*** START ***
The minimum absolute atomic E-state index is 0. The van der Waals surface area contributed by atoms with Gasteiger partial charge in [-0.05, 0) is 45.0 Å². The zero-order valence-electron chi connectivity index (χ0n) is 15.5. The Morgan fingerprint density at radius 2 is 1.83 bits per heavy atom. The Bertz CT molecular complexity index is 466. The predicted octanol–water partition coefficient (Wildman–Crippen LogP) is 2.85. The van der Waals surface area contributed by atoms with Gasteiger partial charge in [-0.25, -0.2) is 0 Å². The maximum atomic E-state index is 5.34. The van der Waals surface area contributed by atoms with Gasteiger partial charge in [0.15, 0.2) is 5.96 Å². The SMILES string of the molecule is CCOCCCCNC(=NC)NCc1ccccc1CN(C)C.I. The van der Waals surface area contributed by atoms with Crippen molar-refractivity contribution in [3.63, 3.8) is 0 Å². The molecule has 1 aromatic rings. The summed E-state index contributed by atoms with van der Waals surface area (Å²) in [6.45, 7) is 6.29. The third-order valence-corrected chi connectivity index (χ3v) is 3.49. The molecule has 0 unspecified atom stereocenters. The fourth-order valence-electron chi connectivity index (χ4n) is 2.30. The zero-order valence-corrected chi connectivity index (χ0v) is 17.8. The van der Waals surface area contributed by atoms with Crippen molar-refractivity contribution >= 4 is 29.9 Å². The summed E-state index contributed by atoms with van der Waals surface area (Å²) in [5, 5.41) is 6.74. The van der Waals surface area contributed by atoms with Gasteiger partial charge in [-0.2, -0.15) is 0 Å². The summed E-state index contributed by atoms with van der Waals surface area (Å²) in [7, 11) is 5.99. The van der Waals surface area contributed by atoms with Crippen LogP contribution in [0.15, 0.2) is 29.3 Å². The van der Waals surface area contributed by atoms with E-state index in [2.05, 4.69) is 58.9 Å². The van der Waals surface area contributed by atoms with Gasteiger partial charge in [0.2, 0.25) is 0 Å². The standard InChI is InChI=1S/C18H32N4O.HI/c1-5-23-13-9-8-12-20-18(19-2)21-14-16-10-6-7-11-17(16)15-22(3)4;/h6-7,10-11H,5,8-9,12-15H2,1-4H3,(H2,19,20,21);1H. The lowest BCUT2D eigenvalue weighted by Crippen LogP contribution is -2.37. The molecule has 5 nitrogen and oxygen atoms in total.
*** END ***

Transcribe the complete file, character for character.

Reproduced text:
The minimum absolute atomic E-state index is 0. The van der Waals surface area contributed by atoms with Gasteiger partial charge in [-0.05, 0) is 45.0 Å². The zero-order valence-electron chi connectivity index (χ0n) is 15.5. The Morgan fingerprint density at radius 2 is 1.83 bits per heavy atom. The Bertz CT molecular complexity index is 466. The predicted octanol–water partition coefficient (Wildman–Crippen LogP) is 2.85. The van der Waals surface area contributed by atoms with Gasteiger partial charge in [-0.25, -0.2) is 0 Å². The maximum atomic E-state index is 5.34. The van der Waals surface area contributed by atoms with Gasteiger partial charge in [0.15, 0.2) is 5.96 Å². The SMILES string of the molecule is CCOCCCCNC(=NC)NCc1ccccc1CN(C)C.I. The van der Waals surface area contributed by atoms with Crippen molar-refractivity contribution in [3.63, 3.8) is 0 Å². The molecule has 1 aromatic rings. The summed E-state index contributed by atoms with van der Waals surface area (Å²) in [6.45, 7) is 6.29. The third-order valence-corrected chi connectivity index (χ3v) is 3.49. The molecule has 0 unspecified atom stereocenters. The fourth-order valence-electron chi connectivity index (χ4n) is 2.30. The zero-order valence-corrected chi connectivity index (χ0v) is 17.8. The van der Waals surface area contributed by atoms with Crippen molar-refractivity contribution >= 4 is 29.9 Å². The summed E-state index contributed by atoms with van der Waals surface area (Å²) in [5, 5.41) is 6.74. The van der Waals surface area contributed by atoms with Gasteiger partial charge in [-0.2, -0.15) is 0 Å². The summed E-state index contributed by atoms with van der Waals surface area (Å²) in [7, 11) is 5.99. The van der Waals surface area contributed by atoms with Crippen LogP contribution in [0.15, 0.2) is 29.3 Å². The van der Waals surface area contributed by atoms with E-state index in [2.05, 4.69) is 58.9 Å². The van der Waals surface area contributed by atoms with Gasteiger partial charge in [0.2, 0.25) is 0 Å². The standard InChI is InChI=1S/C18H32N4O.HI/c1-5-23-13-9-8-12-20-18(19-2)21-14-16-10-6-7-11-17(16)15-22(3)4;/h6-7,10-11H,5,8-9,12-15H2,1-4H3,(H2,19,20,21);1H. The lowest BCUT2D eigenvalue weighted by Crippen LogP contribution is -2.37. The molecule has 5 nitrogen and oxygen atoms in total.